Experts warn that key policy wouldn’t help solve housing crisis


A key election policy unveiled by David Cameron to extend the Right To Buy scheme to 1.3 million housing association tenants has been heavily criticised by industry experts on the grounds it could exacerbate the housing crisis.

The National Housing Federation and the Chartered Institute for Housing have slammed the plans to allow tenants to acquire their home through right to buy, allowing discounts of up to 35% on the value of their home.

Gavin Smart, deputy chief executive of the Chartered Institute of Housing said that the policy could make things worse for those on lower incomes who are struggling to access decent homes at a price they could afford.

Smart said: “The Conservatives say that forcing councils to sell off their most valuable properties would fund this extension plus 400,000 new homes over five years – we fear the figures simply won’t stack up.  And it could have a huge impact on councils’ ability to build new homes, particularly in more expensive areas like London and the south east, where it might actually make more sense for them to borrow against the value of these properties so they can fund more homes.”

The National Housing Federation claimed that the plans were “the wrong solution” to the housing crisis. Ruth Davison, director of policy and external affairs at the National Housing Federation said: “We fully support the aspiration of homeownership but extending right to buy to housing associations is the wrong solution to our housing crisis.

“It won’t help the millions of people in private rented homes who are desperate to buy but have no hope of doing so, nor the three million adult children living with their parents because they can’t afford to rent or buy. To use public assets to gift over £100,000 to someone already living in a good quality home is deeply unfair.  Little wonder then that 60% of the public believe that it would be unfair for social housing tenants to get a discount to buy their home while private renters do not.”

The extension of the right to buy policy would require housing associations to sell stock to occupants at a discount, with the government footing the total cost of discounts offered.

The Conservatives said they would pay for the policy by forcing local authorities to sell off their most expensive council housing when it becomes vacant, which it expects would raise £4.5bn a year.

The Centre for Labour and Social Studies (CLASS) think-tank said the policy did nothing to solve the housing crisis. A spokesperson from CLASS said: “Britain is in the midst of an unprecedented housing crisis with over 245,000 homes needed to be built every year in England alone just to keep up with demand. This government has done almost nothing to tackle the crisis in housing supply and today’s announcement from the Conservatives indicates that they have no plans to get to grips with the real issues concerning voters.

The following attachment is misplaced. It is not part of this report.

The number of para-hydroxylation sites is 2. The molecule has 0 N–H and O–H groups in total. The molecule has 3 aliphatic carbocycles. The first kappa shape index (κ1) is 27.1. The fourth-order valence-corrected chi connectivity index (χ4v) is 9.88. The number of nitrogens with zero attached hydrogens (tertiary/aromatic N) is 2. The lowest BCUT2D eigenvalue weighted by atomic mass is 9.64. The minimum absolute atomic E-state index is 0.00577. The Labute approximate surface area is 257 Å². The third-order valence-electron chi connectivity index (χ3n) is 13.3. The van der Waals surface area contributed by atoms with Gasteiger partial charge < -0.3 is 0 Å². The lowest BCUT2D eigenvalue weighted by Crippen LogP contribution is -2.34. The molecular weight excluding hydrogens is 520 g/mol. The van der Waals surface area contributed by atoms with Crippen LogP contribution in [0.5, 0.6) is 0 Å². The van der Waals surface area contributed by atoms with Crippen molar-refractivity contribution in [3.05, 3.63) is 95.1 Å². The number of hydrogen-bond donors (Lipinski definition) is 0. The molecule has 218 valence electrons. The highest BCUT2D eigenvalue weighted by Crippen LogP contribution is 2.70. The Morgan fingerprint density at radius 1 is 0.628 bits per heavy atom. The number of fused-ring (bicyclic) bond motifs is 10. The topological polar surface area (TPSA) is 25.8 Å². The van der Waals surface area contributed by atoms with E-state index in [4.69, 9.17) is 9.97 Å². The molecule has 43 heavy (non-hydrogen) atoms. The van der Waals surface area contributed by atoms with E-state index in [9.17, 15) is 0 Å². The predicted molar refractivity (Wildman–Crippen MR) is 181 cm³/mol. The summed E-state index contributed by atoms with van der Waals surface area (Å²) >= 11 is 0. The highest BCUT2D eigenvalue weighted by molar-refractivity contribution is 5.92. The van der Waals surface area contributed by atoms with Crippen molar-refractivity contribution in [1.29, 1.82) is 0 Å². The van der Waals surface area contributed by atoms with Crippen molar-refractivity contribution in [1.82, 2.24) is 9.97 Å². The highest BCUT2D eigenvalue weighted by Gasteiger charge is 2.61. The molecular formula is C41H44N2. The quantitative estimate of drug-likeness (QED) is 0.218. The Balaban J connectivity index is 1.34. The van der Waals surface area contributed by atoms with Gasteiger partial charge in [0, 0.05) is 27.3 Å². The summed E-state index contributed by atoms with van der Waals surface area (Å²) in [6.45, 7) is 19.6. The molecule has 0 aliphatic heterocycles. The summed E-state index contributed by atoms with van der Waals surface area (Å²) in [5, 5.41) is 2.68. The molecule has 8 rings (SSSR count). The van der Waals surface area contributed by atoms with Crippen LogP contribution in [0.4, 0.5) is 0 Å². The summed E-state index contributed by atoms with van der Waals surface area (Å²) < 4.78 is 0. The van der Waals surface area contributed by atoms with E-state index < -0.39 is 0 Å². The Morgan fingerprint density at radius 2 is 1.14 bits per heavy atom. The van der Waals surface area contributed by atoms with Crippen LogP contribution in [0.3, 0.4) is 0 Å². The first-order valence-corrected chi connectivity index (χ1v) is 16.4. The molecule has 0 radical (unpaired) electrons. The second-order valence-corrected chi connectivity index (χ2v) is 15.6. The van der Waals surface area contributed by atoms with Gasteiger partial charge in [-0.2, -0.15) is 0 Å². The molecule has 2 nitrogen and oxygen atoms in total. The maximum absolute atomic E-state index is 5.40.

“Previous right to buy policies have been disastrous for social housing and have added significantly to the numbers in housing need. Under this policy council housing stock has haemorrhaged and in many cases homes have ended up in the hands of private landlords rather than owner-occupiers. In London at least 36% of ex-council homes are now rented out by private landlords.”

The policy was also criticised by Jones Long LaSalle. Adam Challis, head of residential research at JLL said: “The expansion of right-to-buy may be good politics, but represents terrible policy. This is exactly the kind of short-termist thinking that the countries’ 4.7 million* households in social housing don’t need, not to mention the same number again of aspiring owners in private renting.

“Right to Buy benefits a select few while condemning the vast majority to longer waiting lists and fewer choices. At a time when we are building barely half the homes this country needs, we need a Government that is interested in genuine solutions to the housing crisis rather than cheap vote-winners.”

“This is exactly the kind of short-termist thinking that the countries’ 4.7 million* households in social housing don’t need” Adam Challis, JLL

The policy was however praised by housebuilder Crest Nicholson, which welcomed the £1bn regeneration fund. Stephen Stone, chief executive of Crest Nicholson said: “We welcome the housing measures announced in this morning’s Conservative party manifesto, particularly the extension of right to buy which will in turn support a £1 billion Brownfield Regeneration Fund.

The Brownfield Regeneration Fund will enable councils to clean up previously-developed land and provide the supporting infrastructure to unlock the construction of 400,000 new homes. This will allow companies like Crest Nicholson and its public sector partners to bring forwards innovative and often complex projects in order to deliver more high quality housing. The economic benefits of these measures to this country should not be underestimated.